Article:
Prices play the key coordinating role in any market economy, signaling the relative scarcity of resources and telling entrepreneurs how to organize production in a way that creates the largest economic pie possible. Steel and aluminum tariffs will distort the price structure by raising prices and indicating that steel and aluminum are more scarce than they in fact are. As a result, any production process that uses those materials, or their substitutes, will become more expensive and less efficient.

No, Trump’s tariffs won’t cost the American economy jobs, but they will make us poorer and less efficient. There is nothing great about that.

Benjamin Powell is a Senior Fellow at the Independent Institute, Director of the Free Market Institute at Texas Tech University. He Independent Institute books include The Economics of Immigration: Market-Based Approaches, Social Science, and Public PolicyHousing America: Building out of Crisis, and Making Poor Nations Rich.

The above originally appeared at the Independent Institute.


  1. If a country imposes a tariff (tax) on an imported product, they subsidize domestic producers of that product, and punish domestic consumers. In the same stroke, they accomplish the opposite effect in the foreign countries who's products have been tariffed Those foreign producers are punished, but this causes a relative surplus of those products in the home country where they were produced, exerting a downward force on prices there. All this does not simply even out for a net effect of zero. Foreign producers suffer the consequences as if their operations have suddenly become less efficient, when in fact, they have not, while domestic producers are rewarded as if they became more efficient. Efficiency is being punished while inefficiency gets rewarded causing an overall net loss to the world economy. Net net,there will be less consumption and less production (jobs). The country imposing the tariff will likely be the biggest loser, but both lose. That is bad ...... very bad.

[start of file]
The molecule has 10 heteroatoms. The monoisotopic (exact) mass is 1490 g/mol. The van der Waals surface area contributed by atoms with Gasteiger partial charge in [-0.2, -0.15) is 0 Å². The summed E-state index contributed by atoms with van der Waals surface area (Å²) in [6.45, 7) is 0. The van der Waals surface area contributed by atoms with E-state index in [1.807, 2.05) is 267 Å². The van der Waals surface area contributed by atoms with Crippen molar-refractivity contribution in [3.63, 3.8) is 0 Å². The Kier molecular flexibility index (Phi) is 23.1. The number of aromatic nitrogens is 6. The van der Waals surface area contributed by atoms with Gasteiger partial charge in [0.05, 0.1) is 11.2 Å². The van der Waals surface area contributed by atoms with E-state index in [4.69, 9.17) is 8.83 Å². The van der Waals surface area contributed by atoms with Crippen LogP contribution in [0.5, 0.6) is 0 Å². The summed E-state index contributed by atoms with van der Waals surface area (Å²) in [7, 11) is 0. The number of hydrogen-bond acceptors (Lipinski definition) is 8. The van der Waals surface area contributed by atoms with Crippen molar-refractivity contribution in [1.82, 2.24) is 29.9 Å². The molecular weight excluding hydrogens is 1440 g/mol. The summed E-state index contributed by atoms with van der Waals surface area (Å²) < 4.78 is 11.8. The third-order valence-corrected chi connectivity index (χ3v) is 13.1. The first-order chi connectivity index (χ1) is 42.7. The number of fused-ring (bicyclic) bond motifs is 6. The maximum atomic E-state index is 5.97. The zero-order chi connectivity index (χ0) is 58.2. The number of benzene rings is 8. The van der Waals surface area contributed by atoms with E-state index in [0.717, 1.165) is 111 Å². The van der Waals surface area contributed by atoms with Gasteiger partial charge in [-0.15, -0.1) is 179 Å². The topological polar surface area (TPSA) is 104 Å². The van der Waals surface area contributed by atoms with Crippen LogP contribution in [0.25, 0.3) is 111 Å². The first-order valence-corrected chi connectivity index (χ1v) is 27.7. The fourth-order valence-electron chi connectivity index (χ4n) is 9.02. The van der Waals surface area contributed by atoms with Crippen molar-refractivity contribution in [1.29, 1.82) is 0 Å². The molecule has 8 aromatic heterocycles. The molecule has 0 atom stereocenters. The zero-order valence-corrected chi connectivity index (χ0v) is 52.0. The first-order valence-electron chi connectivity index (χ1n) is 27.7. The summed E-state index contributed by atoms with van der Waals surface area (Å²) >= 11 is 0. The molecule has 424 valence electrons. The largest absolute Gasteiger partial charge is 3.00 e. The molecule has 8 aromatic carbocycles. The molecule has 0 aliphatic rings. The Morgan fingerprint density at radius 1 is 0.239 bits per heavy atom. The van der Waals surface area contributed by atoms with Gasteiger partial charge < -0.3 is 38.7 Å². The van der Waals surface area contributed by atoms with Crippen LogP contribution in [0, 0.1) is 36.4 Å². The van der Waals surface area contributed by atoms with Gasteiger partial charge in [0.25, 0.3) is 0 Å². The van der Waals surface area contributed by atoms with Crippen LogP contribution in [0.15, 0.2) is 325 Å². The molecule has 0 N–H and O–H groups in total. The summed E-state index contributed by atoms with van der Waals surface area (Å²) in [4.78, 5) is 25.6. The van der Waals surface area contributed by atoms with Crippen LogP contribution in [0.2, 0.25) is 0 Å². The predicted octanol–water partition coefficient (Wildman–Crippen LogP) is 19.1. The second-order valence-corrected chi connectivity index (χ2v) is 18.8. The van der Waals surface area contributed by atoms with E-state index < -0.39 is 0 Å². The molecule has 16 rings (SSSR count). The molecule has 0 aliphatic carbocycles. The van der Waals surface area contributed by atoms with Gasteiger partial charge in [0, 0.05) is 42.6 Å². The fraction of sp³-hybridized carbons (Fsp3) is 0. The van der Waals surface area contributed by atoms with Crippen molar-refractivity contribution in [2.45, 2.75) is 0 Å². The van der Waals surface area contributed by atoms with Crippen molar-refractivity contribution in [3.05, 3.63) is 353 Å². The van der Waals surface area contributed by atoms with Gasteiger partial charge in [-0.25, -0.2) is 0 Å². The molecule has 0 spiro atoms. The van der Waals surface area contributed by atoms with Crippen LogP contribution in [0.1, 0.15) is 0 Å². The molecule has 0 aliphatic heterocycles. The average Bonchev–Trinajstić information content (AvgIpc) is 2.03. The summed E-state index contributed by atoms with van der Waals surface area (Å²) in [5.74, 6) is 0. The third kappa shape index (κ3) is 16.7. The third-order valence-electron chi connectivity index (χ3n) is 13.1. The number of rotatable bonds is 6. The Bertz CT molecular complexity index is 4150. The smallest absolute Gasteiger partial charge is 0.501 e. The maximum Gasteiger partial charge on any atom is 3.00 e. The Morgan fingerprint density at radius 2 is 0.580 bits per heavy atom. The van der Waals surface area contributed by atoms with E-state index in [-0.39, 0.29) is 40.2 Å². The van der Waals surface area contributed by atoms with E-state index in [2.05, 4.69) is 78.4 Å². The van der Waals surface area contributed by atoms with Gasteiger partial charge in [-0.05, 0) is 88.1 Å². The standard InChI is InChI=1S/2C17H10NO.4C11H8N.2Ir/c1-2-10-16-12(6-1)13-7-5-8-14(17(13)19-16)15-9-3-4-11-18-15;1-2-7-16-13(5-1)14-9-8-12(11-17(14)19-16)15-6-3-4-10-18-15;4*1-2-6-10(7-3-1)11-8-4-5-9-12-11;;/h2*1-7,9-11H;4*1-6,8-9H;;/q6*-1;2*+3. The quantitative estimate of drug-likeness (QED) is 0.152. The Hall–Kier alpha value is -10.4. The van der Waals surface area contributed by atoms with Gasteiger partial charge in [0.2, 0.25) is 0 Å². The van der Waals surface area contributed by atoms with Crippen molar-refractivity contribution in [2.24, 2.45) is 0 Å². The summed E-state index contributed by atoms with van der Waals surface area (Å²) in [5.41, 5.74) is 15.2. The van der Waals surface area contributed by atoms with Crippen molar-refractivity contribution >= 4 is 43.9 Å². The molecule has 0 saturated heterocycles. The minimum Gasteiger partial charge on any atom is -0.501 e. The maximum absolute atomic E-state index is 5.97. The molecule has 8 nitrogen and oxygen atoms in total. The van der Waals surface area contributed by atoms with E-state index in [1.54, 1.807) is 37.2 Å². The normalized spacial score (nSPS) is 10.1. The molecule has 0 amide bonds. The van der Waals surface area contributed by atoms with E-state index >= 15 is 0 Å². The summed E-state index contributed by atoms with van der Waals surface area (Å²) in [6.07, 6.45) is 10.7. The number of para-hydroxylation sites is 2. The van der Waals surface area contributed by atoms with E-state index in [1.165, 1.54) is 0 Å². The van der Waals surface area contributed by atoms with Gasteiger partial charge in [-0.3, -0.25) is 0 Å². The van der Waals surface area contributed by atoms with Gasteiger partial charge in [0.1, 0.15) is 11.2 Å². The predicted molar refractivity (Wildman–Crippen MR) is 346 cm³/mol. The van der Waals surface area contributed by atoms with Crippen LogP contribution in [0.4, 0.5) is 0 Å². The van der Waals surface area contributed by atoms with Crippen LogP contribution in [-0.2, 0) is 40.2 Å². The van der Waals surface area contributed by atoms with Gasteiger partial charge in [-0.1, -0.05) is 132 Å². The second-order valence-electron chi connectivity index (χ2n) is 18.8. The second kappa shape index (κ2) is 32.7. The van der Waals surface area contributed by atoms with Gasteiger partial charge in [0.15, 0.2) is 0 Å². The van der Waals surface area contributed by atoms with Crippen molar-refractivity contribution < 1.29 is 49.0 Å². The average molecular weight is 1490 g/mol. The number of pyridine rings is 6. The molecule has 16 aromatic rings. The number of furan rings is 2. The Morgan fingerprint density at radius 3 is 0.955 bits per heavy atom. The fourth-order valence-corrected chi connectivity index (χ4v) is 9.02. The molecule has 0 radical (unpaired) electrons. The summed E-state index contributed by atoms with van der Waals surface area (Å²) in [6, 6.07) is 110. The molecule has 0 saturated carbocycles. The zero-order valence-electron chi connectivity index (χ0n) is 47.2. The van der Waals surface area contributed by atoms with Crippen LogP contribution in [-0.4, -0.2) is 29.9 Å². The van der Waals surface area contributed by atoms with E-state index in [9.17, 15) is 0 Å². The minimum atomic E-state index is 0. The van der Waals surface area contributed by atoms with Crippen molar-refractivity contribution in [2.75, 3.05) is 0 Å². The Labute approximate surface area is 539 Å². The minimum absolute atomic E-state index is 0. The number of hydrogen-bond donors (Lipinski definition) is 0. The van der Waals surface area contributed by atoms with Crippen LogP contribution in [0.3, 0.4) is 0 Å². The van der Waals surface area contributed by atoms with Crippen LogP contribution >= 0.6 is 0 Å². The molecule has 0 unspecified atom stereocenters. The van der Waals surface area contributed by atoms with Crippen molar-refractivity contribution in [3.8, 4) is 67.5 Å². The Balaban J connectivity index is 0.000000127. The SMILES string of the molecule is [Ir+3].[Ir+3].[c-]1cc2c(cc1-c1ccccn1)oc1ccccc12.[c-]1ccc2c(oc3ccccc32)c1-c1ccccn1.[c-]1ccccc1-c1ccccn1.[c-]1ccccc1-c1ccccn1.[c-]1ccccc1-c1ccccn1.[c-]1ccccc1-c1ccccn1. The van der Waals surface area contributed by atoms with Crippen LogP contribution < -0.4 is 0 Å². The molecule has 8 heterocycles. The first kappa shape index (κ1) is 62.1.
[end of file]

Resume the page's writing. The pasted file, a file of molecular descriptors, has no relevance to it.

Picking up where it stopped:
2. Your argument, Robert, and this one that somehow:

    Number of jobs = constant

    is ludicrous.

    You can say the economy is complex and we don't know how the number of jobs is affected is valid (although I'd argue that government interference in the form of regulations almost always costs jobs). You could also argue that one set of people's income is reduced at the expense of the government-favored people. But to say that the number of jobs is a constant and isn't affected by tariffs is bizarre.

    It's also weird to argue that tariffs aren't, effectively, a type of labor market regulation. The whole point is to favor one labor market over others.

  3. Robert - curious about this. How's it any different than minimum wage laws? It's a price floor, right?

  4. Tariffs won't help, because it is to late. Our steel industry has been destroyed by cheap, state supported imports. It takes a long time and a lot of capital to start up a steel mill. Who is going to do this? Trump is correct about our trade deficit. The US has been getting screwed on trade for years.